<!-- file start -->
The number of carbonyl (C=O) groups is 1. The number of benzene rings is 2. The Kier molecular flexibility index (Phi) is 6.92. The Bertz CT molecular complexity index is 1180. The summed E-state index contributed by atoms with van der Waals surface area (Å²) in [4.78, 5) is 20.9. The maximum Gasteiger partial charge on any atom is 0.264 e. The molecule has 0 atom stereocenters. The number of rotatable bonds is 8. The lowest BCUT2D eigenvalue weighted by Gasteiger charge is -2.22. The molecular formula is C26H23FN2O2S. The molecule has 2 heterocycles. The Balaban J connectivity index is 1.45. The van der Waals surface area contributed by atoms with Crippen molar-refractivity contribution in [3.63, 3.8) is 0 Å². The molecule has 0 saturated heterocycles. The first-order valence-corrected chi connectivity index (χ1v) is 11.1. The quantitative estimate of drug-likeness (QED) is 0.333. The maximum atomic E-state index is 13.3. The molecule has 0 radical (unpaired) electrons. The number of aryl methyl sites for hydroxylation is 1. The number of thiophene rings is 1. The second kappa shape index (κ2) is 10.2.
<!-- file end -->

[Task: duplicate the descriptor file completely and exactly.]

The number of carbonyl (C=O) groups is 1. The number of benzene rings is 2. The Kier molecular flexibility index (Phi) is 6.92. The Bertz CT molecular complexity index is 1180. The summed E-state index contributed by atoms with van der Waals surface area (Å²) in [4.78, 5) is 20.9. The maximum Gasteiger partial charge on any atom is 0.264 e. The molecule has 0 atom stereocenters. The number of rotatable bonds is 8. The lowest BCUT2D eigenvalue weighted by Gasteiger charge is -2.22. The molecular formula is C26H23FN2O2S. The molecule has 2 heterocycles. The Balaban J connectivity index is 1.45. The van der Waals surface area contributed by atoms with Crippen molar-refractivity contribution in [3.63, 3.8) is 0 Å². The molecule has 0 saturated heterocycles. The first-order valence-corrected chi connectivity index (χ1v) is 11.1. The quantitative estimate of drug-likeness (QED) is 0.333. The maximum atomic E-state index is 13.3. The molecule has 0 radical (unpaired) electrons. The number of aryl methyl sites for hydroxylation is 1. The number of thiophene rings is 1. The second kappa shape index (κ2) is 10.2.